I have a native river aquarium in my classroom that I spent a ridiculous amount of time creating so that it would be as natural as possible. I also collected everything from a local river, right down to the sand, gravel, mud, plants…everything. Almost every fish I collected and added had at least one…sometimes 2 or 3…types of parasite on them. And some bacterial infections. None were overwhelmed, but the parasites and infections were there. I didn’t treat the fish or the tank for anything. Just set up the best habitat that I could.

Not only did I not lose any of the fish, but 2 months later, those fish are flawless. So what’s happening? Am I just the luckiest guy on Earth? Or is there a lot more to uncover here and we just need to start to ask more questions, consider more possibilities, and run more investigations?

Yes - you’ve been very lucky!

I need to ensure that the best information, applicable to the majority of aquarists is presented here. Saying that intervention isn’t needed for ich infections is not something I want people to experiment with. There is a whole technique called “ich management” that delves into non-medication techniques for managing ich. However even that is a complicated reactive, not passive process.

I do understand that it is not in a parasite’s best interest to kill its host, but the small volumes of our aquariums increase the propagule pressure by many orders of magnitude. I once ran a rough estimate of metazoan biomass in the ocean and it came out to be about one 3” clownfish in a 20,000 gallon tank. Our tanks are much more crowded and reinfection is at a much greater rate.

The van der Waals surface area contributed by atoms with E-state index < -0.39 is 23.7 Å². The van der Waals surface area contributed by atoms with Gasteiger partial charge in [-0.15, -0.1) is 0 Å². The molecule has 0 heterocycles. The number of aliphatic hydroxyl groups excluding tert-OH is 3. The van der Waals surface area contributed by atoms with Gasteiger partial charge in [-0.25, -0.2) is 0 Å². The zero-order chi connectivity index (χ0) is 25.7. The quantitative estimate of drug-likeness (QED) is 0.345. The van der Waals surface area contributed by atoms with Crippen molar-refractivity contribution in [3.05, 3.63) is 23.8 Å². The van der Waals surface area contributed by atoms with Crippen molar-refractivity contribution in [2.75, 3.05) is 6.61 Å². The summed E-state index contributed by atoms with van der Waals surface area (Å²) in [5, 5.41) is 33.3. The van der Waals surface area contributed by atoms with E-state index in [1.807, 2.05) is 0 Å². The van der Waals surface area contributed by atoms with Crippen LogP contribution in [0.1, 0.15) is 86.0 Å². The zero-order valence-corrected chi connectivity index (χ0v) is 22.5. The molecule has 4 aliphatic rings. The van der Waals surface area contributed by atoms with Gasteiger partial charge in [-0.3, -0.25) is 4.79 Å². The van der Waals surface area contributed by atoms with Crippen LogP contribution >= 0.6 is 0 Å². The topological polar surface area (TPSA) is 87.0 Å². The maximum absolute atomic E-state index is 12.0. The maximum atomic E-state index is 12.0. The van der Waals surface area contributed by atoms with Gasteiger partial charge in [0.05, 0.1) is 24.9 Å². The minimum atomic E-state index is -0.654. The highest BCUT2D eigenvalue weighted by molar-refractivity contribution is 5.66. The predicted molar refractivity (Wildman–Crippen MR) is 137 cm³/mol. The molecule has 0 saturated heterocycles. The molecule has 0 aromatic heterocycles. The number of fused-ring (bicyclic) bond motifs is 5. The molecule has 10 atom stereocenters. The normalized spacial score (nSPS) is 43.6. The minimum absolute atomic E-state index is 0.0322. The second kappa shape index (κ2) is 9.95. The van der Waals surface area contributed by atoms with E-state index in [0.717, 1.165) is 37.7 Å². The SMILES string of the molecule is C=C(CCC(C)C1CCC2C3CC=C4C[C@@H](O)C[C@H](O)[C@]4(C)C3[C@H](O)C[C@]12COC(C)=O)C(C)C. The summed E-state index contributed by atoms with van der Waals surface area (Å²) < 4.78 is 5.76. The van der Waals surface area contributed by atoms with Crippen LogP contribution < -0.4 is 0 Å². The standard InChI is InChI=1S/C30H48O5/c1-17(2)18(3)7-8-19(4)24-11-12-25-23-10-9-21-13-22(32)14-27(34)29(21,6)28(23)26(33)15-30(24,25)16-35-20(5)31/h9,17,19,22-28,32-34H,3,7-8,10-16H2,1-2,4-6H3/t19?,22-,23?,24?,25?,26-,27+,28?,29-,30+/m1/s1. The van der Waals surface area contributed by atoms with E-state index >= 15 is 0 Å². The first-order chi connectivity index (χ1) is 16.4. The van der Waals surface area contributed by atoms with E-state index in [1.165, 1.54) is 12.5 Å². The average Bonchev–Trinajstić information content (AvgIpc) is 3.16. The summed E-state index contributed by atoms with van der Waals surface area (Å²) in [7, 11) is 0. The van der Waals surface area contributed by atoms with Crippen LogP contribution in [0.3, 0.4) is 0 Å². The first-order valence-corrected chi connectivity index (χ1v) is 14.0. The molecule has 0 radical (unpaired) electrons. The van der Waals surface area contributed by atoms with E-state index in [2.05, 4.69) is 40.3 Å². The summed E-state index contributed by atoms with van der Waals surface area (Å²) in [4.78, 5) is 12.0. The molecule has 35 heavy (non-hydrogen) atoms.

Jay
 

Gregg @ ADP

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Yes - you’ve been very lucky!

I need to ensure that the best information, applicable to the majority of aquarists is presented here. Saying that intervention isn’t needed for ich infections is not something I want people to experiment with. There is a whole technique called “ich management” that delves into non-medication techniques for managing ich. However even that is a complicated reactive, not passive process.

I do understand that it is not in a parasite’s best interest to kill its host, but the small volumes of our aquariums increase the propagule pressure by many orders of magnitude. I once ran a rough estimate of metazoan biomass in the ocean and it came out to be about one 3” clownfish in a 20,000 gallon tank. Our tanks are much more crowded and reinfection is at a much greater rate.

Jay
There’s no luck. If there is one thing I’ve found to be true in life, it’s that it is really, really difficult to replicate luck. Especially many times.

Density of any given parasite in a system is not all that relevant. When the fish are healthy, nourished, and unstressed, and they have frequent exposure to different parasites, then an immediate and effective immune response is initiated. Even to external parasites.